Voice/Vision Holocaust Survivor Oral History Archive

Nathan Roth - February 4, 1983


You said you went to Budapest shortly after.

Okay uh, I went to Budapest, right after that, after the Hungarians came in. First, I tried to stay there, and then it was decided that I should go to Budapest, because I was accepted into one of the--I wish I had a picture here, you showed it--I showed it to you. One of the uh, it would be like a dormitory where you worked during the day, you studied the Talmud at night. And I became an apprentice in uh, uh, a sheet metal shop. And I went to work everyday. By the street corner, number seven, I remember. I came back, did the prayer and then we did two and a half hours of--I don't know if I--stud...the Gemara, the Talmud would and at dinner was cooked on the premises. Now, I might, I might interject here--I don't know if--my sister this one that we brought back, that we brought back from the brink of death. She was illegally back. She could not stay with us in the house. So I got her a job at this, at this uh, uh, dormitory where there was, there was, was sponsored by the Jewish community of Budapest. She was a cook over there, my sister. She cooked, under a different name and, uh.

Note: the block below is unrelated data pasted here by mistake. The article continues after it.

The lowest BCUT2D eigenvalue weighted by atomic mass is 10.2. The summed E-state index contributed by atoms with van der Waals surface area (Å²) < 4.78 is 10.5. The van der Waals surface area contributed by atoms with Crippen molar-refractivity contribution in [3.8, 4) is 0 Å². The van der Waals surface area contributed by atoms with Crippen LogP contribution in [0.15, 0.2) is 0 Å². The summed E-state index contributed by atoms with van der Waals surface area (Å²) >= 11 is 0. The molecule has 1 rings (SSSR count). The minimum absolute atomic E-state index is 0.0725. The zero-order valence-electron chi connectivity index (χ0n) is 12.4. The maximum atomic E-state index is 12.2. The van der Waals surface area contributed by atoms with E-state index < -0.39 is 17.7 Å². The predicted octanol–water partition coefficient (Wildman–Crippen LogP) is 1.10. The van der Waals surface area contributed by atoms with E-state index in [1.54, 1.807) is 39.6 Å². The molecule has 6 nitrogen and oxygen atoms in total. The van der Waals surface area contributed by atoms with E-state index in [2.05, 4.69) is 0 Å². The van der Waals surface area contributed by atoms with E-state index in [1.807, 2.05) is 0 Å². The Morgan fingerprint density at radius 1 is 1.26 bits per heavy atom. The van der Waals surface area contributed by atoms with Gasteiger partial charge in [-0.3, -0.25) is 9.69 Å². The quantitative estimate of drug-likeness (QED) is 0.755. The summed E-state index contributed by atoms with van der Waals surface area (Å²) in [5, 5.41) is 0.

She had false papers?

She had false papers. Yeah. She worked there, but I, I can't remember the kids, I think, were with her too, yes. I remember the apartment where they lived with another woman. In fact I have a picture of her already in Budapest, at home.

How long were you in Budapest?

Two years, two and a half years.

And why did you leave?

I didn't. Well when I heard when the Germans took over all of Hungary, they moved into Budapest. Now, I could have stayed in Budapest and perhaps I would have gotten into this Wallenbergs thing. Oh my other sister, the one who is surviving now in Dallas, was also in Budapest, at that time. She also was living in Budapest. At that time she was working in a store.

Did you know about Wallenbergs, uh?

No. No. Doing that in retrospect. When I heard that they are taking away people from where I lived, I went on a train immediately. Caught a train and went home with my sister. It wasn't the right thing to do perhaps, but uh, you want to go where your family is, because you don't think what, what, what is going to happen. So I went home and I remember I had a hell of a time with my sister. I had no problem, because I was very blonde, but they were already pulling Jews off of the train then. But I had--my sister had a problem, I had no problem. I was very light blond, very light. Pass for anything.

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